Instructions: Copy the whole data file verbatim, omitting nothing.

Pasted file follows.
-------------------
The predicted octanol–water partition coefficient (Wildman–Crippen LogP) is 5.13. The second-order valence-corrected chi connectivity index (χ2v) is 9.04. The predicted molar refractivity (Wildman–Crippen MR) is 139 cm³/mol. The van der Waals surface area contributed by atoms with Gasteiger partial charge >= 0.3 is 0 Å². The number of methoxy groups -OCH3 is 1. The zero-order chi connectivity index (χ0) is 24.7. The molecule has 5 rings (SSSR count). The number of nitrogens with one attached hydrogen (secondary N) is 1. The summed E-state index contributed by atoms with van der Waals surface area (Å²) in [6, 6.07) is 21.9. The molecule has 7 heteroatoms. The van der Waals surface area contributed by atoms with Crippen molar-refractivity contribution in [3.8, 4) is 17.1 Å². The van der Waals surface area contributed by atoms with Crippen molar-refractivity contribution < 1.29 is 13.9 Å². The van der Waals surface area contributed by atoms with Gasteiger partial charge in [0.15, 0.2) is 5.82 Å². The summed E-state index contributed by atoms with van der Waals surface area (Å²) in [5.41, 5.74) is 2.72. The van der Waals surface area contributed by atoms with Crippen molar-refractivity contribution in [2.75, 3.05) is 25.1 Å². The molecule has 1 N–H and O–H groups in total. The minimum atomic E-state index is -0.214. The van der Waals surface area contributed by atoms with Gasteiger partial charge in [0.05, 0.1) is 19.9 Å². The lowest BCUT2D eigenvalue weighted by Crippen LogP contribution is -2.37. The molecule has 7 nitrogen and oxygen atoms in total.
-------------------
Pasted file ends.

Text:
The predicted octanol–water partition coefficient (Wildman–Crippen LogP) is 5.13. The second-order valence-corrected chi connectivity index (χ2v) is 9.04. The predicted molar refractivity (Wildman–Crippen MR) is 139 cm³/mol. The van der Waals surface area contributed by atoms with Gasteiger partial charge >= 0.3 is 0 Å². The number of methoxy groups -OCH3 is 1. The zero-order chi connectivity index (χ0) is 24.7. The molecule has 5 rings (SSSR count). The number of nitrogens with one attached hydrogen (secondary N) is 1. The summed E-state index contributed by atoms with van der Waals surface area (Å²) in [6, 6.07) is 21.9. The molecule has 7 heteroatoms. The van der Waals surface area contributed by atoms with Crippen molar-refractivity contribution in [3.8, 4) is 17.1 Å². The van der Waals surface area contributed by atoms with Crippen molar-refractivity contribution < 1.29 is 13.9 Å². The van der Waals surface area contributed by atoms with Gasteiger partial charge in [0.15, 0.2) is 5.82 Å². The summed E-state index contributed by atoms with van der Waals surface area (Å²) in [5.41, 5.74) is 2.72. The van der Waals surface area contributed by atoms with Crippen molar-refractivity contribution in [2.75, 3.05) is 25.1 Å². The molecule has 1 N–H and O–H groups in total. The minimum atomic E-state index is -0.214. The van der Waals surface area contributed by atoms with Gasteiger partial charge in [0.05, 0.1) is 19.9 Å². The lowest BCUT2D eigenvalue weighted by Crippen LogP contribution is -2.37. The molecule has 7 nitrogen and oxygen atoms in total.